According to federal documents released on Monday, a drug that aims to prevent preterm birth doesn't seem to be effective in delaying the earliest preterm births, the main cause of death and serious health problems.
Sunnyvale-based Adeza's (NASDAQ:ADZA) drug, Gestiva, is a long-acting form of naturally occurring progesterone and is awaiting federal approval.
The Food and Drug Administration documents reveal that the results of a single clinical trial were not "statistically persuasive" in signifying that Gestiva reduced birth before either 32 or 35 weeks of gestation. But the study proposes that the drug does reduce births before 37th week. Weekly injections of Gestiva results in "substantial reduction" in preterm births among women most at risk, according to Adeza Biomedical Corp. in FDA filings.
According to FDA, even this effect could be "noteworthy", as several preterm births occur after 32 weeks.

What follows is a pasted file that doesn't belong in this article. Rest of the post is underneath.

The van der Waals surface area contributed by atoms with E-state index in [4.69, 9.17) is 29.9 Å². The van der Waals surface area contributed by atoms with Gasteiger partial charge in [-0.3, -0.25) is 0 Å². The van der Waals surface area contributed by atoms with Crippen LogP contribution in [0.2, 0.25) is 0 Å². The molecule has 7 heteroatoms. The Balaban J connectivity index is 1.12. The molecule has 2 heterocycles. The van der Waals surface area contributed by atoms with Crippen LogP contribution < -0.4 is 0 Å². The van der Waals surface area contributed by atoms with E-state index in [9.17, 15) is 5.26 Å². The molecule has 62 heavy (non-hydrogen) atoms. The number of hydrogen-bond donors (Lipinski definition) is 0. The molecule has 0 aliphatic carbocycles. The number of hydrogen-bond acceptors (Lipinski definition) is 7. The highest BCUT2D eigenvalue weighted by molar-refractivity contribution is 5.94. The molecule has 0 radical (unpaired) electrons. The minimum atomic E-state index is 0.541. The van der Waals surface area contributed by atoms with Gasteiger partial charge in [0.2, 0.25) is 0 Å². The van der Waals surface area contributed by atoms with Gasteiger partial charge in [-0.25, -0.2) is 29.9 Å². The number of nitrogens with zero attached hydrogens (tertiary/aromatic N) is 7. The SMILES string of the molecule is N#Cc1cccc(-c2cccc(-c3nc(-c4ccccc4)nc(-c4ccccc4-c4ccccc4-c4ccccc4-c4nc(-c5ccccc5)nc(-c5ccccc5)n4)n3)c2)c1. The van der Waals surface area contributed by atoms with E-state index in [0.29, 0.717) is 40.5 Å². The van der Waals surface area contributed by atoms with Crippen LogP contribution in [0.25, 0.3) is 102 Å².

Usually, there are no serious and long-term developmental problems in babies born after 32 weeks of gestation. Whereas, those born before this period though account for only 2% of births, are the majority of cases of death and other problems associated with premature birth.
According to FDA, there is a 29% rise over the last 20 years in premature birth rate in the U.S. that rose to 12% in 2002. Fertility treatments and late pregnancy are the reasons for this rise, the FDA said.
The documents were released by the FDA prior to the meeting on Tuesday where an external panel of experts would recommend whether the drug application filed by the company should be approved by the FDA or not. The drug may cause an increase in miscarriage and stillbirth rate, said the FDA. Will the drug need further research, will be one of the questions posed to the panel. As per FDA rules, the pharmaceutical companies usually, should submit the results of at least 2 clinical trials.
If approved, then Gestiva would be the only FDA-approved drug to avoid preterm birth. This drug is already being manufactured and sold by a few specialty pharmacies without federal approval.
In 1956, the drug was approved by FDA to prevent spontaneous abortion. However, in 2000, the approval was withdrawn by the FDA after its manufacturer stopped selling it.
The drug is proposed to be used in women who already have a history of at least one preterm birth. It is meant to be given as weekly injections from the 16th to 20th week of pregnancy till the 36th week, or birth.